Women are graduating from public health and global health programs and participating in global health leadership development at higher numbers. There are more women than men in the global health talent pool, but it is a talent pipeline where men rise to top leadership positions in some of the highest numbers and get paid more.

Women’s leadership in global health is crucial from a rights perspective and for better health outcomes. While global health is a field committed to achieving health and well-being for all, including dedication to women’s health, the progress continues to be slow. In certain settings, such as family services and sexual and reproductive health and rights, a rollback is occurring. Women around the world seem to face a multitude of setbacks: higher burden of disease, inability to make their own choices on their health and family planning, violence, child marriage, human trafficking, gender discrimination, and economic disempowerment. Extra attention must go toward developing women as leaders in order for us to overcome these burdens.

If not now, then when? Most discussions on women’s leadership take place in rooms full of women, and focus on building talent in the global health leadership pipeline. Women must be given space to more publicly and openly discuss the realities of a field that is failing in women’s empowerment in order for all of us to reach our maximum potential.

While data and evidence are needed, we can still work collaboratively to troubleshoot and close the gender gaps we know to be fact. Even with all the training, skills development, and research into how gender parity results in higher economic return and sustained growth (estimates show that the global economy would grow 28 trillion, which is by 26% globally[3]), it is unlikely that the women we train will receive a “fair, equal” paycheck before they retire. We have a responsibility to do something about this.

Building on our current collaborative efforts and what we have learned, we converged on focusing on how we equip the next generation of women global health leaders with the tools they need to move into leadership roles. It is clear that after formal leadership development in global health, students, trainees, members, and fellows are likely to enter settings where they are the minority for either their background or their mindset. What can we do to prepare them and what are we doing to disrupt or challenge the status quo of leadership in these settings? Pooling resources in curriculum, advocacy, convening, and other organizational knowledge is an important first step. In a time where women’s leadership is stagnant in global health, being disruptive may be the only way to correct for the sharp decline of gender equity in global health. It is important to be influencers for change.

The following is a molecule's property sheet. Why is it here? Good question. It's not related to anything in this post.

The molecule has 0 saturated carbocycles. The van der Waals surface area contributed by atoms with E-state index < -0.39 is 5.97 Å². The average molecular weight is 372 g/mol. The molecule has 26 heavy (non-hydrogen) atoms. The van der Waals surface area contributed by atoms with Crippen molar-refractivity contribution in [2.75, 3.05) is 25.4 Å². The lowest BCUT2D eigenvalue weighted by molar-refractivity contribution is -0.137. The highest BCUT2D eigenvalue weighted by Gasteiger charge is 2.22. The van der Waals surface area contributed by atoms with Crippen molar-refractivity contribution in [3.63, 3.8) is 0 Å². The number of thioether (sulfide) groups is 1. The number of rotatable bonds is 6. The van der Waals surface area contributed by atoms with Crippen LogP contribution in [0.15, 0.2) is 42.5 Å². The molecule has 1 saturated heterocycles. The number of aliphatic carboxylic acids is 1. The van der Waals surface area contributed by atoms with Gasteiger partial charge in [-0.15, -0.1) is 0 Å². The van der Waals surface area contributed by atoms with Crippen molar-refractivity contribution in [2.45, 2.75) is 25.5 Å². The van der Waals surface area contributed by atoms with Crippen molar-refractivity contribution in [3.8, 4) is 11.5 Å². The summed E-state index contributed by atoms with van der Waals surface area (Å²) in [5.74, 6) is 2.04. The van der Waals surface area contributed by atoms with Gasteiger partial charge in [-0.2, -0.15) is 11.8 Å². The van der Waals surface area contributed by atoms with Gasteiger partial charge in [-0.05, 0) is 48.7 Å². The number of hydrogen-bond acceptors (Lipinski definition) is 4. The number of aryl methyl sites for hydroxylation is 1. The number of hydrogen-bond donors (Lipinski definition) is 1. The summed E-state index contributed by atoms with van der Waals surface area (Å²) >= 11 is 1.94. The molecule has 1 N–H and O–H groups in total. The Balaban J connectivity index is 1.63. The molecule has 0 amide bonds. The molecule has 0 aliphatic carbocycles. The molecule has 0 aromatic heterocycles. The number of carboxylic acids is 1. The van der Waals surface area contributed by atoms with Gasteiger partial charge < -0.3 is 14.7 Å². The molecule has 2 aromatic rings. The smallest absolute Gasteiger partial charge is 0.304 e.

This was the first opportunity to have a conversation on this critical theme, and we aim to maintain momentum on addressing this issue. In the spirit of GlobeMed and #LeadingBravely, we worked to AWAKEN global health leadership on that Sunday afternoon, and now as we reflect, may we be leaders that INNOVATE, BUILD, and EMPOWER to advance a healthier world.

[1] American Progress and Pew Social Trends: Women Leadership Gaps, The Data on Women Leaders, Women’s Leadership.

[2] Source: Just Actions, Date: 2016. Women in Global Health Data from 2016.

[3] Source: McKinsey, Date: 2015.

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Q&A with Executive Director of Global Health Council – Women Leader in Global Health Loyce Pace

This Q&A was provided by Women in Global Health, a co-collaborator on the Women Leaders in Global Health Initiative, and originally appeared on their website.

GHC President and Executive Director Loyce Pace

1. Please tell us a little about your global health career path that led you to this position as Executive Director of Global Health Council.

I’ve heard people talk about two types of professional journeys: The traditional “ladder” or the less-predictable “jungle gym.” Mine has been more the latter, for sure. I always had a heart for health problems, thinking I would find myself in medicine, but being discouraged by the US healthcare system, I focused more on policy and social determinants of health. That first led me to pursue a career in education that eventually morphed into community outreach, trainings, and mobilization. I guess that’s when my inner-advocate was born. All the while, I was going back and forth between domestic and international settings, leveraging endless parallels between the many issues we face worldwide. In the end, I knew one thing that was very important to me was connecting the dots – across what we care about, how we address it, and who takes part. It’s never really anyone’s job per se to collaborate but it’s so critical to everything we do. Working for GHC gives me an opportunity to spend 100% of my time bringing our community together.

2. Please tell us more about your background and what led you to global health.